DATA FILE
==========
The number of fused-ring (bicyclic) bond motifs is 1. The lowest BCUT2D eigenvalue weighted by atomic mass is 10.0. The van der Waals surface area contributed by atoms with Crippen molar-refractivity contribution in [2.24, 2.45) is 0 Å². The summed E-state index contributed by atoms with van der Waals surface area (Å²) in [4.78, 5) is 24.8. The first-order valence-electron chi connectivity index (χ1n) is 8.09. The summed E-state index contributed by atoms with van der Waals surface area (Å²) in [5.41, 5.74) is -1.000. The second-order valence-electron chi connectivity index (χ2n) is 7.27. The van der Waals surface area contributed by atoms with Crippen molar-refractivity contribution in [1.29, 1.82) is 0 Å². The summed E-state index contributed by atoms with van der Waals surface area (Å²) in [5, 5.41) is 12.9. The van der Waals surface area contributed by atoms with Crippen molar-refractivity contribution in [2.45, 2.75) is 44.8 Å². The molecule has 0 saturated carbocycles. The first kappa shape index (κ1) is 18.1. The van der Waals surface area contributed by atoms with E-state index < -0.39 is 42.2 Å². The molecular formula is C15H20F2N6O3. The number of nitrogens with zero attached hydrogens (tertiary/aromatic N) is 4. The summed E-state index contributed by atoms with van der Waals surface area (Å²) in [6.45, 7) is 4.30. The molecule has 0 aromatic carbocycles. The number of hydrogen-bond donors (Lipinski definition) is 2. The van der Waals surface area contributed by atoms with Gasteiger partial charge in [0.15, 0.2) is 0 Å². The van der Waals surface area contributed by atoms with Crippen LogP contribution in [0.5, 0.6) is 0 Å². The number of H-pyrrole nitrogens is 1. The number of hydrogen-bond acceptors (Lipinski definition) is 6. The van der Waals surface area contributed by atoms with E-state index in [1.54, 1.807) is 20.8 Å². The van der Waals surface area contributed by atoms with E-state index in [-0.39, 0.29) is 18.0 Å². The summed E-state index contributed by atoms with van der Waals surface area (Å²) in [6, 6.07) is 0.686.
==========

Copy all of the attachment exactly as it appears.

The number of fused-ring (bicyclic) bond motifs is 1. The lowest BCUT2D eigenvalue weighted by atomic mass is 10.0. The van der Waals surface area contributed by atoms with Crippen molar-refractivity contribution in [2.24, 2.45) is 0 Å². The summed E-state index contributed by atoms with van der Waals surface area (Å²) in [4.78, 5) is 24.8. The first-order valence-electron chi connectivity index (χ1n) is 8.09. The summed E-state index contributed by atoms with van der Waals surface area (Å²) in [5.41, 5.74) is -1.000. The second-order valence-electron chi connectivity index (χ2n) is 7.27. The van der Waals surface area contributed by atoms with Crippen molar-refractivity contribution in [1.29, 1.82) is 0 Å². The summed E-state index contributed by atoms with van der Waals surface area (Å²) in [5, 5.41) is 12.9. The van der Waals surface area contributed by atoms with Crippen molar-refractivity contribution in [2.45, 2.75) is 44.8 Å². The molecule has 0 saturated carbocycles. The first kappa shape index (κ1) is 18.1. The van der Waals surface area contributed by atoms with E-state index < -0.39 is 42.2 Å². The molecular formula is C15H20F2N6O3. The number of nitrogens with zero attached hydrogens (tertiary/aromatic N) is 4. The summed E-state index contributed by atoms with van der Waals surface area (Å²) in [6.45, 7) is 4.30. The molecule has 0 aromatic carbocycles. The number of hydrogen-bond donors (Lipinski definition) is 2. The van der Waals surface area contributed by atoms with Gasteiger partial charge in [0.15, 0.2) is 0 Å². The van der Waals surface area contributed by atoms with Crippen LogP contribution in [0.5, 0.6) is 0 Å². The number of H-pyrrole nitrogens is 1. The number of hydrogen-bond acceptors (Lipinski definition) is 6. The van der Waals surface area contributed by atoms with E-state index in [1.54, 1.807) is 20.8 Å². The van der Waals surface area contributed by atoms with E-state index in [-0.39, 0.29) is 18.0 Å². The summed E-state index contributed by atoms with van der Waals surface area (Å²) in [6, 6.07) is 0.686.